Meg Whitman’s Trying to Be A Different Kind of US Ambassador. Washington Is Noticing.

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If you’re a U.S. official on the phone with Meg Whitman and you’re wondering what Kenyan President William Ruto thinks about something, it’s entirely possible she’ll say: “Let me call and ask him.”

Minutes later, she might even conference Ruto into your call.

This is not something most other U.S. ambassadors can do, and even those with top-level access probably still wouldn’t. But since arriving in Nairobi in 2022, Whitman hasn’t acted like a typical diplomat. Instead, she operates more like the famed, action-oriented tech CEO she once was — forgoing conventions, emphasizing commercial issues and seemingly delighting Ruto.

The Kenyan leader will be in Washington on Wednesday and Thursday, in part for a sure-to-be glamorous state visit hosted by the White House — a rare chance for an African country to grab the U.S. national spotlight. Ahead of that he’s been spending time in Atlanta, home to many key companies and a strong Black middle and upper class. As he’s been greeted by a range of dignitaries, Whitman has been by his side.

Her presence could fuel questions about what lies ahead for her. A Cabinet post, perhaps? The 67-year-old chuckles at the idea but doesn’t rule it out.

“I never dreamed I would be the ambassador to Kenya,” Whitman told me in an interview. “I don’t know. Maybe I’ll retire. I’ve said that three times, and I’ve never done it. But we’ll see what happens.”

Whitman is a former CEO of eBay, Hewlett-Packard and the short-lived Quibi. In 2010, she waged an unsuccessful Republican campaign for governor of California. She became a major donor to President Joe Biden, which made her a prime candidate for an ambassadorship.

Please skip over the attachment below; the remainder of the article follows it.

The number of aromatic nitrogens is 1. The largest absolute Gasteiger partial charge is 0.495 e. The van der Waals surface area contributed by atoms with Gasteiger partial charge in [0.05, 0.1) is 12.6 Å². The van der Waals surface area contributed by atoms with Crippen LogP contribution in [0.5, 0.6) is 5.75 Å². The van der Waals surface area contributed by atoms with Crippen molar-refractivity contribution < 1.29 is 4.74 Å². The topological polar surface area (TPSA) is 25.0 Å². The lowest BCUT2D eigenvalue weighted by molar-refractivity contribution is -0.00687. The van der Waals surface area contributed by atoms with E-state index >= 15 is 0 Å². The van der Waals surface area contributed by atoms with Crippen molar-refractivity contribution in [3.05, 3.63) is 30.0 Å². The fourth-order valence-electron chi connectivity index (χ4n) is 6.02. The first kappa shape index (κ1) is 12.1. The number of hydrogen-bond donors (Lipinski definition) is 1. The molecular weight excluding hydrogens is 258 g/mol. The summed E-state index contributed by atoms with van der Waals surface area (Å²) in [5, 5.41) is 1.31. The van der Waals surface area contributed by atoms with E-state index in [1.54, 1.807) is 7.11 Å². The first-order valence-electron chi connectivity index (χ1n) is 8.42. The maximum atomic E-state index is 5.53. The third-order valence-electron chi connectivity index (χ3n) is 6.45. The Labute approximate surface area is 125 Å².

Wealthy, politically appointed ambassadors often land in cushy posts in Europe, but Biden aides suggested Kenya would be a better fit for Whitman. A major reason was that Kenya is an African tech hub with significant business potential, and the Biden administration wanted more emphasis on commercial prospects in Africa. Whitman decided it was worth a shot.

While past envoys have also acted as boosters for Kenya’s business prospects, the amount of focus Whitman has placed on so-called commercial diplomacy, especially tech, is above the norm for most U.S. diplomats, especially career Foreign Service officers, who tend to be more comfortable with security and governance issues — and who likely lack Whitman’s Rolodex.

Under an initiative called “Why Africa, Why Kenya," Whitman has become an evangelist for the idea that American businesses should consider her host country and continent as a business destination. Last year, Whitman and Ruto toured Silicon Valley together.

Such trips, of course, are the easy part. Corruption is common in Kenya, and bureaucratic red tape stifling for entrepreneurs. Crime and terrorism are continued challenges — ones that undermine the business environment. Already, many Kenyans are frustrated that Ruto is not delivering more quickly on his economic promises. The country’s democracy also remains fragile. Ruto himself faced International Criminal Court charges linked to violence that arose from the country’s 2007 elections. The case was thrown out in 2016.

Regardless of whether Whitman’s business-focused approach is successful, it garners praise for its intensity. It meets the desire that many African countries — Kenya included — have long said they have: a U.S. government that focuses on economic potential rather than political problems such as extremism or human rights debates.

Among Whitman’s biggest fans is Sen. Chris Coons, a Democrat from Delaware with a strong interest in Africa. He’s visited Kenya several times and said he heard nothing but praise for the U.S. ambassador.